2. Description of the Prior Art

Over the years, various methods and devices have been used to compare one medication with another to determine the relative safety and/or efficacy of the medication. It is a common practice to disguise the medications in order to prevent any prejudice from investigators administering the drugs and subjects ingesting the drugs. Disguising medications from investigators administering or subjects ingesting the medication is commonly referred to as "blinding".

Tableted medications are normally "blinded" by placing the medication in elongated cylindrical, i.e., tubular, opaque gelatin capsules along with inactive packing materials. In this way, none of the tableted medications can be identified by the investigators administering the medication or subjects ingesting the medication. However, conventional "blinding" procedures using elongated cylindrical gelatin capsules have specific limitations when using certain tablets since the diameter of the tablet is often very large in relation to the diameter of the capsule.

Elongated cylindrical, or tubular, gelatin capsules may be purchased in standard sizes having a body portion and a cap portion. The capsules typically have an elongated cylindrical shape with rounded ends that facilitate the swallowing of the capsule. Standard elongated cylindrical capsules may be purchased in various sizes. However, the diameter of the capsule is typically small in relation to the length or height of the capsule.

For example, ELANCO Qualicaps™, which are typical of the industry, are available in the following sizes: 000, 00, 0EL, 0, 1, 2, 3, 4 and 5. The dimensions of these capsules are provided in the following table.

__________________________________________________________________________DIMENSIONS OF ELANCO QUALICAPS ™CAP    BODY   CAP   BODY  FILL1DIAMETER       DIAMETER              LENGTH                    LENGTH                          LENGTHSIZE (MM)   (MM)   (MM)  (MM)  (MM)__________________________________________________________________________000  9.88   9.5    13.1  22.0  26.100   8.51   8.15   11.7  20.2  23.5OEL  7.63   7.33   12.0  20.7  24.00    7.63   7.33   10.9  18.5  21.81    6.90   6.62   9.7   16.5  19.52    6.35   6.07   8.9   15.1  17.83    5.82   5.56   7.9   13.3  15.84    5.32   5.06   7.2   12.3  14.55    4.9    4.67   6.0   9.1   11.7__________________________________________________________________________ 1 FILL LENGTH is the recommended filled joined length of ELANCO POSILOK ™ capsules which is controlled by the location of the locking features on the cap and body.

As listed, such capsules have a length to diameter ratio of well over two but less than three.

In contrast, tableted medications commonly used in the pharmaceutical industry are manufactured in various shapes and sizes. One common shape used for tableted medications is the disk-shaped tablet. The diameter of these tablets is usually large in relation to the length or height of the tablet. Consequently, when investigating or comparing medications, one of which is in a tablet form, the investigator must obtain a capsule large enough to facilitate the diameter of the largest tablet used in the study.- That is, the cylindrical or tubular capsule into which the tableted medication must be placed for purposes of blinding, must have a larger diameter than the diameter of the tablet. Alternatively, the tableted medication must be broken into small pieces or particles to place the medication into the capsule.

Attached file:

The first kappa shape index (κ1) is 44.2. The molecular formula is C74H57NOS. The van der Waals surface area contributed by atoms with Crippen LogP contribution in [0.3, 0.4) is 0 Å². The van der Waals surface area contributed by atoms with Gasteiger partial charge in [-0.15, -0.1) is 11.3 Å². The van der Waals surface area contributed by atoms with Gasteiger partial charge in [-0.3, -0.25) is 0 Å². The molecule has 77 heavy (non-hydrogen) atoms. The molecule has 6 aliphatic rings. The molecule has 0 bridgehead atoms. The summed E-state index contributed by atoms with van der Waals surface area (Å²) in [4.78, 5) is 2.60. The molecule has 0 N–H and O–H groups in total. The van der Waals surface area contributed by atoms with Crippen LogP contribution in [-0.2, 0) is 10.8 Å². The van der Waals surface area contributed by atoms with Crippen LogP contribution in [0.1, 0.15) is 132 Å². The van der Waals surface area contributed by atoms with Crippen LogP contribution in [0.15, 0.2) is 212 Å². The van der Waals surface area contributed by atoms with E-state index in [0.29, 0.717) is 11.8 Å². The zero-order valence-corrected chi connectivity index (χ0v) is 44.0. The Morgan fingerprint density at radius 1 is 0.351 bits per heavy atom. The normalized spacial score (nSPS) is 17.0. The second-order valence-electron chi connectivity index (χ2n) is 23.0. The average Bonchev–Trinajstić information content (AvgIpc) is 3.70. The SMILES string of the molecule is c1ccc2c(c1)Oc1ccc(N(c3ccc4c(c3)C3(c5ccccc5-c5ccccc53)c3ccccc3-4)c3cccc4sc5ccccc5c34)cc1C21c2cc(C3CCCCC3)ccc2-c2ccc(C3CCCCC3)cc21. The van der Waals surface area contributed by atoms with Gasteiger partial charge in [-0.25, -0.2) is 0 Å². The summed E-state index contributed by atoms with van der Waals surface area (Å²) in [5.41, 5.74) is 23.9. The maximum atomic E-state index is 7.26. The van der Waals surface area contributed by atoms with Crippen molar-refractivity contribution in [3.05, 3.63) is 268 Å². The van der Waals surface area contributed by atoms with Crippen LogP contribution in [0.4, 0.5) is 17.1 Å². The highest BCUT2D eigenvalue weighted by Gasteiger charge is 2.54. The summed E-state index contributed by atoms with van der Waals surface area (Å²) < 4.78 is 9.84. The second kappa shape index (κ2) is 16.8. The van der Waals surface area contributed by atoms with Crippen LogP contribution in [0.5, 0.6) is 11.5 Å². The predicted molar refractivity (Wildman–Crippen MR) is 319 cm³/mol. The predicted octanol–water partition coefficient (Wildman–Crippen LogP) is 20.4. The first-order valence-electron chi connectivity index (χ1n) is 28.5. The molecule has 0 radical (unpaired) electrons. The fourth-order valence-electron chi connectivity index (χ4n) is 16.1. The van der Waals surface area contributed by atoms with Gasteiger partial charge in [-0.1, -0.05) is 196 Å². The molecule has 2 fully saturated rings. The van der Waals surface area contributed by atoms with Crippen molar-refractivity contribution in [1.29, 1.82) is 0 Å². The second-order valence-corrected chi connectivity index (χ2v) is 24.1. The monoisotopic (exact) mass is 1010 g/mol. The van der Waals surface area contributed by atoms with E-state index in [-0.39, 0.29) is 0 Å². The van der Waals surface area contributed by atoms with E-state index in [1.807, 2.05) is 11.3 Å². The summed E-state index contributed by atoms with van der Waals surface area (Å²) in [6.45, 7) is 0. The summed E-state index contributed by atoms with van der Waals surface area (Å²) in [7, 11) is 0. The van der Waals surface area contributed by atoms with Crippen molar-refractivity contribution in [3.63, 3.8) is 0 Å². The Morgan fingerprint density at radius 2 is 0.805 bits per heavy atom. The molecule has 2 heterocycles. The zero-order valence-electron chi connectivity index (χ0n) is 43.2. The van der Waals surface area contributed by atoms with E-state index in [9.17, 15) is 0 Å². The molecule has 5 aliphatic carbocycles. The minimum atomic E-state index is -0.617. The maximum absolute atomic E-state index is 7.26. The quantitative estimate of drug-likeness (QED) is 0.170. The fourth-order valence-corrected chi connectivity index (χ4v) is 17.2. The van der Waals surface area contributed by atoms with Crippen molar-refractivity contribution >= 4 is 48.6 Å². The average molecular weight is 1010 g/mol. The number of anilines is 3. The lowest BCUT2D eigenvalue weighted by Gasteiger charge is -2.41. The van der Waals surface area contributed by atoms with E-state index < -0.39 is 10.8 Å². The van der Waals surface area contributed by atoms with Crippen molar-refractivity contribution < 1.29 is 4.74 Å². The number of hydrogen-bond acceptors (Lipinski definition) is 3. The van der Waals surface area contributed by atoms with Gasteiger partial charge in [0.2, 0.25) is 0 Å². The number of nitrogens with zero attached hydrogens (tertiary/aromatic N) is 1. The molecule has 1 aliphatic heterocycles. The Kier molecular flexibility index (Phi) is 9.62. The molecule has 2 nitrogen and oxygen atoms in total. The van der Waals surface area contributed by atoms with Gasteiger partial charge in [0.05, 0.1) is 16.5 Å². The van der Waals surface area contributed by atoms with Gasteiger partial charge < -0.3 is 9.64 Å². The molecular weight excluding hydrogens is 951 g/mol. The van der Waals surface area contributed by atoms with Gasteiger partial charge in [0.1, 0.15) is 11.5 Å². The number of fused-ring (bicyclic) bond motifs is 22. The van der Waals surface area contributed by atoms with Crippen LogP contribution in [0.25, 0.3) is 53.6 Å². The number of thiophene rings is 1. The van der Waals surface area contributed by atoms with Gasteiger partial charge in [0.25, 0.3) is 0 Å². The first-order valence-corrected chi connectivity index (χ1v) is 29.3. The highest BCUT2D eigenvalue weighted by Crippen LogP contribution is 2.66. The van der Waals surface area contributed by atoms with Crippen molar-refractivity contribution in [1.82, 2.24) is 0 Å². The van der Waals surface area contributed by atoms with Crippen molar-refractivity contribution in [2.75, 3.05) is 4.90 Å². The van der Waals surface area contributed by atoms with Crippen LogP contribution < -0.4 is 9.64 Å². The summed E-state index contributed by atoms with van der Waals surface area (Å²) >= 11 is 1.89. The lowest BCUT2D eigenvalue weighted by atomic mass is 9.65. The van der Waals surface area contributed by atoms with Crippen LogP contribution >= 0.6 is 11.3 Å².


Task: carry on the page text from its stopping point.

A standard elongated capsule having a diameter larger than the diameter of the tableted medication has a length at least two times longer than the diameter of the tableted medication. For example, a tableted medication having a diameter of 9 millimeters would have to be encapsulated in an 000 ELANCO Qualicap™. The fill length of the ELANCO Qualicap™ is 26.1 millimeters. Consequently, the standard elongated cylindrical capsules are much longer than necessary.

One concern that arises with respect to the ingestion of medication is that the elongated cylindrical capsules large enough to encapsulate various tableted medications are so large that they are not as easily swallowed as the tableted medication itself. This is especially important when administering such medication to infants, children and the elderly who often have difficulty swallowing medication.

Another concern that arises with respect to the ingestion of medication is that elongated cylindrical capsules can accidently be swallowed sideways which causes the capsule to enter the esophagus lengthwise. This produces difficulty in swallowing and significant discomfort to the subject ingesting the capsule. This is especially important when cylindrical-shaped capsules are presented to animals as it is sometimes necessary to push the capsule down the throat of the animal.

Another concern that arises with respect to the ingestion of medication is that there are no readily available cylindrical capsules that may be used to encapsulate tableted medications having a large diameter. For example, a tableted medication having a diameter of 10 millimeters or more could not be encapsulated in even the largest ELANCO Qualicap™ which has a diameter of 9.5 millimeters. Tableted medications having a diameter of 10 millimeters or more are common. Such medications are illustrated in the Physician's Desk Reference, 43rd Edition, Medical Economics Company, Inc., Oradell, N.J. (1989) and in The Family Physician's Compendium of Drug Therapy, McGraw-Hill Book Company, New York (1988) both of which contain actual size, full-color reproductions of various medications available from various manufacturers.